I would very much like to head up some volunteers to conduct a limited deer census sometime after this deer hunting season and before the antlers drop. That is if I can get base approval. I know how to do it. Years ago, I volunteered at Fort Sill, Oklahoma for two seasons of deer census. If this interest you, please contact me. It will require a team of 4 people and an 4X4 truck. Considering the size of the base, four teams would help it go more quickly. One problem that may be encountered is the equipment that is required and the cost of it. At Fort Sill, all the vehicles and equipment was supplied by the post.

    4. Drought. The current drought in California may have some effect on the deer population, but I haven’t come across any articles on that. From what I’ve learned about deer, they generally do not need an active water source. I have read that deer mostly meet their water needs just by the food they eat. I haven’t seen the lack of food on base.


    5. Sudden Ranch (District C5). I mention this just as an observation. Hunting at District C5 has been limited over many years and the number of kills have been limited too. Therefore, I think it is reasonable to consider that over-killing the deer there does not exist. If that be the case, then regulatory deer management is not a likely problem. Yet, the current deer population appears to be low.

    Conclusions. It is my opinion and best guess, when considering the coyotes, mountain lions, and other possible reasons, deer hunting at VAFB could be wiped out in two years. I hope I'm wrong! I have to say that if it is the unpublished and unsaid intentions of state and base officials to eliminate deer hunting at VAFB, I think they are accomplishing that mission. When it appears that hunters are excluded from any game management decisions, and some decisions are made on the reaction of just one bad hunter (yet I'm not aware of an investigation), I think that is reason to believe that there is a hodgepodge system.
    Last edited by DaveGray; 09-06-2016 at 04:17 PM.
    Dave Gray
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    All cogent and well reasoned. However; the drought has affected the available food supply on PARTS of the base. That said we have seen numerous does within the last few weeks with twin fawns. Always a good sign. The predator population IMO is the single largest factor on the herd. I also think 15 cats is a low number.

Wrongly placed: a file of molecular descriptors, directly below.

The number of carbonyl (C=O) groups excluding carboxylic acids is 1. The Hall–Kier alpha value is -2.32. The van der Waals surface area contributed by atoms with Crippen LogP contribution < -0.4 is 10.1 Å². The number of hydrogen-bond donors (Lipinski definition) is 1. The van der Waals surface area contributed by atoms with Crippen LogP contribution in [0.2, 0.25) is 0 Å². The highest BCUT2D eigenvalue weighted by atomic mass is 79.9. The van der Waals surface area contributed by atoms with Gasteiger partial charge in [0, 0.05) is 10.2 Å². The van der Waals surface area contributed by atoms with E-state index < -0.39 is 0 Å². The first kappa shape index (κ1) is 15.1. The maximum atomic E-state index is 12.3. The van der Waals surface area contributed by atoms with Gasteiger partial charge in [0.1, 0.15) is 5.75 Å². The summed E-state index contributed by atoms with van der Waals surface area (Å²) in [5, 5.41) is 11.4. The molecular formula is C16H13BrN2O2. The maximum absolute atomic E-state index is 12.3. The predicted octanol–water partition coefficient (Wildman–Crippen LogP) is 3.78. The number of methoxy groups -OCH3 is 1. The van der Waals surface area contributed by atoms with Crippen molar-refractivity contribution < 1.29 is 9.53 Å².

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    Thanks for starting this discussion. Though I strongly agree that predators have had an enormous impact, I think you underestimate the impact of the drought. After years of drought, one year of average rainfall is simply not enough to overcome the defecit. I hunted there for the first time in three years this year. I intentionally did not purchase a tag the last two because of the conditions. But having been up there a few times in the recent months I can absolutely say that the range remains in poor shape. It is the same here at Camp Pendleton where I work and hunt. The lakes, marshes and ponds up there remain dry and continued grazing of cattle has served to worsen conditions for wildlife. I hunted down in A5 during archery season and the cattle completely destroyed the understory there. It is amazing to me how wildlife managers consider wild pigs to be invasive, but not cattle, which do far more damage then pigs. To appreciate how much the drought has impacted the range, I looked at some 5 year old pictures I have of me at the top of Globe Rd. Just 5 years ago you could not see to the bottom or the earth in C1. Now you can glass all the way to the bottom from the top. Here at Camp Pendleton, Las Pulgas lake is completely dried up. In 30 years of being on and around this base I have never seen that. Many of my other 'honey holes' here look like moon scape. Though fire is a natural occurence in the west, without rain to replenish the growth it is merely destructive. At this point, I think I will likely take off another year up there as well as here at Pendleton if we do not have an epic winter season rainfall total. I only purchased one deer tag for the past two years and maybe I will take the year off next year. I don't want to be part of the problem, but part of the solution. However, I will continue to assist with predator management.

    Regarding Sudden- it is an easy area to overhunt because of the type of terrain and again, because of the drought there is alack of cover for the animals to hide in. Just 5 years ago, I remember the grass being so tall by the ranch house deer would bed down right in front of you and you would not know they were there. It is bare earth there now. It is tough times here, no doubt. But we fool ourselves if we do not consider whether we are contributing to the problem.